Figuring out how much you need to save for retirement is a very common question. There isn’t a one-size-fits-all answer. It depends on your overhead for bills, how much you can set aside for saving, and the kind of lifestyle you want to have when you’re retired. In the video below, Massi De Santis, PhD explains saving for retirement and the outcome for different savings models.
The number one thing people need to do for retirement is to save, but how much should you save? One rule of thumb is to contribute enough to get the maximum match in your 401k. Or you might have heard that saving 10% of your salary is a good rule.
10% savings rule
In our research, we tested this rule of 10% of your income on two hypothetical workers. Jack and Jill.
Jill’s income stays the same throughout her career. She earns a $100,000 income for 40 years. Jack starts at a much lower wage: $20,000 but with regular raises, he ends up earning $180,000 just before retirement.
Jack and Jill have some things in common. They’re both saving 10% of their income every year and they have the same annual investment returns.
In this example, Jill saves more earlier in her career because her income is higher and because her money has longer to grow, she ends up with a larger amount of wealth than Jack.
What does that mean for their retirement? Jill’s nest egg can replace 51% of her pre-retirement income. Jack’s on the other hand replaces about 22%. Jack has a larger pre-retirement income and his savings doesn’t go far enough to replace his standard of living.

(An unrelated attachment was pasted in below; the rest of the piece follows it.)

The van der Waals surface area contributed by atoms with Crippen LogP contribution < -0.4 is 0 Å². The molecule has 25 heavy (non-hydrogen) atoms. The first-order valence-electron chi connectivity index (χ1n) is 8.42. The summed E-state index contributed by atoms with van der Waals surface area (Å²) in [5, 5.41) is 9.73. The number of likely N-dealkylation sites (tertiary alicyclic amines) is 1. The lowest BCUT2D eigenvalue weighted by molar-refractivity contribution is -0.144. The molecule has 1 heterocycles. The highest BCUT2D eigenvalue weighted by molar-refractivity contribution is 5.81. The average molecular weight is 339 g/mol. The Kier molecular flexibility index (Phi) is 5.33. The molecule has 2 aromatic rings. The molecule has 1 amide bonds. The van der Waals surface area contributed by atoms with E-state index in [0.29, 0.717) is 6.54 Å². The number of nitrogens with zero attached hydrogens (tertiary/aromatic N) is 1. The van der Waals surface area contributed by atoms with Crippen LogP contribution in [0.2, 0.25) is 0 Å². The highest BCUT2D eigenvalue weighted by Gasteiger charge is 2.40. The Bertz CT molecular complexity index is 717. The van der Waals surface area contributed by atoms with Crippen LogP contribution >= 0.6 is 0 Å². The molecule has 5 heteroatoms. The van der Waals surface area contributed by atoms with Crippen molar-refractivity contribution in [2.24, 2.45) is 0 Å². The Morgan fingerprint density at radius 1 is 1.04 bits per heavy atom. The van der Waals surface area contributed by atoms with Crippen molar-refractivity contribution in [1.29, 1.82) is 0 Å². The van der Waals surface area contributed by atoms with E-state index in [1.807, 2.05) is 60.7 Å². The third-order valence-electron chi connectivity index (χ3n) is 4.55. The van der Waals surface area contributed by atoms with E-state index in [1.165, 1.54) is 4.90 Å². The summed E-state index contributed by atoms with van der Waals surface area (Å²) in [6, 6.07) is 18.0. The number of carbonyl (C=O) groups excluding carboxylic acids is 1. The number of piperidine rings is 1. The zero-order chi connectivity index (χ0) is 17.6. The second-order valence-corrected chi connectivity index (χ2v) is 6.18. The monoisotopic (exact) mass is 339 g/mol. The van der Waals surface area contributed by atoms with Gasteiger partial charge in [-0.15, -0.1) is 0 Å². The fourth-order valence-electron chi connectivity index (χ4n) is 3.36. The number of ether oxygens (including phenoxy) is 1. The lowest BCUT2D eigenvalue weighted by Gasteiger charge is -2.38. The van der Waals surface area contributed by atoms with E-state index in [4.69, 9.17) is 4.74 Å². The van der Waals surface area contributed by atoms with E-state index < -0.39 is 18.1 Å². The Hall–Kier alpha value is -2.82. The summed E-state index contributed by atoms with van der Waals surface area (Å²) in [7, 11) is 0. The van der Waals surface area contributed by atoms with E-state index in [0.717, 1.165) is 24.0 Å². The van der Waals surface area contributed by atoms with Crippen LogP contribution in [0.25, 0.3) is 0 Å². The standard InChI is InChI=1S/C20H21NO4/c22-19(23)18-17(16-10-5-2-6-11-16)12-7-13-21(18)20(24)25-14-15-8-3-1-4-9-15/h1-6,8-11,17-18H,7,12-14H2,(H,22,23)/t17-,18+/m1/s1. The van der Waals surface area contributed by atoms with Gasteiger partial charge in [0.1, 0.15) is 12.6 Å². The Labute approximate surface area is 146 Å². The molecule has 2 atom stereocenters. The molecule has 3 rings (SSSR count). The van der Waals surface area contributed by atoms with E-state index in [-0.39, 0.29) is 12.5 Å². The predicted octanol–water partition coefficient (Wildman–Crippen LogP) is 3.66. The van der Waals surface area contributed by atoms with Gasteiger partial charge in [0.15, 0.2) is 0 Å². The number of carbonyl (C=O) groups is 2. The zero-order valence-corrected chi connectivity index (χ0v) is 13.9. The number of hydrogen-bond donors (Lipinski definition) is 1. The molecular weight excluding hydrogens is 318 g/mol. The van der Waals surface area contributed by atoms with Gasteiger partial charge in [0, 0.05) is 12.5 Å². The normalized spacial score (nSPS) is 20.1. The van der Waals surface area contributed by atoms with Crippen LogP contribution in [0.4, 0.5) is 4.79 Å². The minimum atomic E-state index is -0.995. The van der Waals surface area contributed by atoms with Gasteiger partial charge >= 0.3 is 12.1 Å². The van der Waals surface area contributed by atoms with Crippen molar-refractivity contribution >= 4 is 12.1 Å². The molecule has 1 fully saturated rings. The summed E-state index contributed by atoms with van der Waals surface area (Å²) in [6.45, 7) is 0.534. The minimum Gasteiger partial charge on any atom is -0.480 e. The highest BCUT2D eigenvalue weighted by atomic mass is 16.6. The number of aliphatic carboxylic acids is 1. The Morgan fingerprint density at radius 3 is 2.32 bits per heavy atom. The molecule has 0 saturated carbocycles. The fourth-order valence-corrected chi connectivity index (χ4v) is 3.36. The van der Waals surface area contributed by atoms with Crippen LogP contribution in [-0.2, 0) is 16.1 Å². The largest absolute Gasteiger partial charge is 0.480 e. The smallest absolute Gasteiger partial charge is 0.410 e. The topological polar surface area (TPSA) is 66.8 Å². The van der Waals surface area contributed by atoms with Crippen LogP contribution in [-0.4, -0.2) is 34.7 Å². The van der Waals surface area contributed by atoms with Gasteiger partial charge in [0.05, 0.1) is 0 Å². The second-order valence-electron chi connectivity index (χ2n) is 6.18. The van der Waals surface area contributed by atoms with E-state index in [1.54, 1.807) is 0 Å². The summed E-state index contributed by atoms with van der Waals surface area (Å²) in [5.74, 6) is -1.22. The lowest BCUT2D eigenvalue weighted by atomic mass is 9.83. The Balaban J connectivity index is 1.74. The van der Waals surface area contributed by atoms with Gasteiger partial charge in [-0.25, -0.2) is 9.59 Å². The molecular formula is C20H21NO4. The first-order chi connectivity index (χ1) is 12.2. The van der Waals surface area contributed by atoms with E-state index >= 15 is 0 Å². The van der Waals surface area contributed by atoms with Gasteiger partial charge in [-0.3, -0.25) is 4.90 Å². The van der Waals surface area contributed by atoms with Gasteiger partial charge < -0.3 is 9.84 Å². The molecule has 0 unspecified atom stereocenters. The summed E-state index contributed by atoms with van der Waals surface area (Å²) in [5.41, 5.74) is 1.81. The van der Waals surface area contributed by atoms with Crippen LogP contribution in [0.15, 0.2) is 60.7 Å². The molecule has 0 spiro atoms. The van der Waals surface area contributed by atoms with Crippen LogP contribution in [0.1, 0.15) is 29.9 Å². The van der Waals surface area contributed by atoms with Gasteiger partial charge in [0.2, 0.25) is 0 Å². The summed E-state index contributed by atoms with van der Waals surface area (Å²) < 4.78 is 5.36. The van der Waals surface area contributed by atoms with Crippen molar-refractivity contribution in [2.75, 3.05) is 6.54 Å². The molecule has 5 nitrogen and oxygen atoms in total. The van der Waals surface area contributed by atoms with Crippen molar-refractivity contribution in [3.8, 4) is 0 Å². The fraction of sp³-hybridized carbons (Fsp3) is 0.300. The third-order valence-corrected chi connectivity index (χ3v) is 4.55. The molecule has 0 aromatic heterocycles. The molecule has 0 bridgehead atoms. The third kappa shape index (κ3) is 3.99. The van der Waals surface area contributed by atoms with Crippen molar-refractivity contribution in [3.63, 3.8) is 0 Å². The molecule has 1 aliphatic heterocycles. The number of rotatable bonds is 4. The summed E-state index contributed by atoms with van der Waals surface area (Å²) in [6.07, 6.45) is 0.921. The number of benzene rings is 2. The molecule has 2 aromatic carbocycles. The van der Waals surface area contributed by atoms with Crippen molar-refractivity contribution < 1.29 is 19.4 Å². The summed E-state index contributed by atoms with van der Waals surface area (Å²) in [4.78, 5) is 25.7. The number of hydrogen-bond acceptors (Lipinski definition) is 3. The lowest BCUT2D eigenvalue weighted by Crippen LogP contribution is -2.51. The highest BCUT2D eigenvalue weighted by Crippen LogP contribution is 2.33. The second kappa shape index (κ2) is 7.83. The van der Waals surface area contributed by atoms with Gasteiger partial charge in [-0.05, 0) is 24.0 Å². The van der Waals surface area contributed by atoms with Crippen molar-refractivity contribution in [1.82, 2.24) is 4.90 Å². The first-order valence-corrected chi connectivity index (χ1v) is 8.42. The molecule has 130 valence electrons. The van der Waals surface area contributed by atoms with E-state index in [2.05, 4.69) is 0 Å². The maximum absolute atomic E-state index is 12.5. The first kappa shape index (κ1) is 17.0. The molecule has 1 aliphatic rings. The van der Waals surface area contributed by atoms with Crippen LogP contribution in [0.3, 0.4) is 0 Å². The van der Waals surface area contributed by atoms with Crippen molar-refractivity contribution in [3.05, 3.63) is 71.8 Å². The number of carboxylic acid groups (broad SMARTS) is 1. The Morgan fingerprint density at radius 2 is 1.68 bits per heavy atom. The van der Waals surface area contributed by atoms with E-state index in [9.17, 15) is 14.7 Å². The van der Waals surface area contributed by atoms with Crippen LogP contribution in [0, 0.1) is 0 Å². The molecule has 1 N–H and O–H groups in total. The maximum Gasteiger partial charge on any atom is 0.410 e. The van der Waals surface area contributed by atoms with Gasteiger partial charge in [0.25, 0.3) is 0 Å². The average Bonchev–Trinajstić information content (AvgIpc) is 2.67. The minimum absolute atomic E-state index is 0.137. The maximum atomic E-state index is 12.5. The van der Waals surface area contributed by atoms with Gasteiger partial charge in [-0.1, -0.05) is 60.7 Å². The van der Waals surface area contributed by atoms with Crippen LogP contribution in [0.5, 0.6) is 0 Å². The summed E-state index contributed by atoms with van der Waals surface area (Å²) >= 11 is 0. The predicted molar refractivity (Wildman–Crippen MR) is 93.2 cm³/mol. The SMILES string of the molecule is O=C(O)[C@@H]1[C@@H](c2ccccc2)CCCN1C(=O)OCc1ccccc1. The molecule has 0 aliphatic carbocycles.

Our research shows that how much your income grows over your entire career plays an important role in how much you should be saving for retirement.
Saving more as income increases
Let’s go back to Jack with a new retirement goal. This time, let’s find out how he can replace 40% of his pre-retirement income. In our new model, Jack starts out saving about 5% of his income, but as Jack’s income rises, so does the percentage he saves. At $100,000, his saving rate is 15% including employer contributions.
By the time Jack reaches retirement, higher saving rates mean he’s on target to reach his goals. Overall, there are a few benefits from this dynamic approach to saving for retirement. First, because saving rates start out low, this should make the idea of saving for retirement more manageable.
Second, saving rates grow gradually. This way saving can be increased as you get raises. This might be easier because you won’t be cutting back just saving more. Whether your income looks like Jack’s or Jill’s, the key part to this dynamic approach are saving consistently; Saving more as your income grows and monitoring progress towards your goal.
Which savings model is best for you?
Give us a call and let us help you optimize your retirement saving’s goals.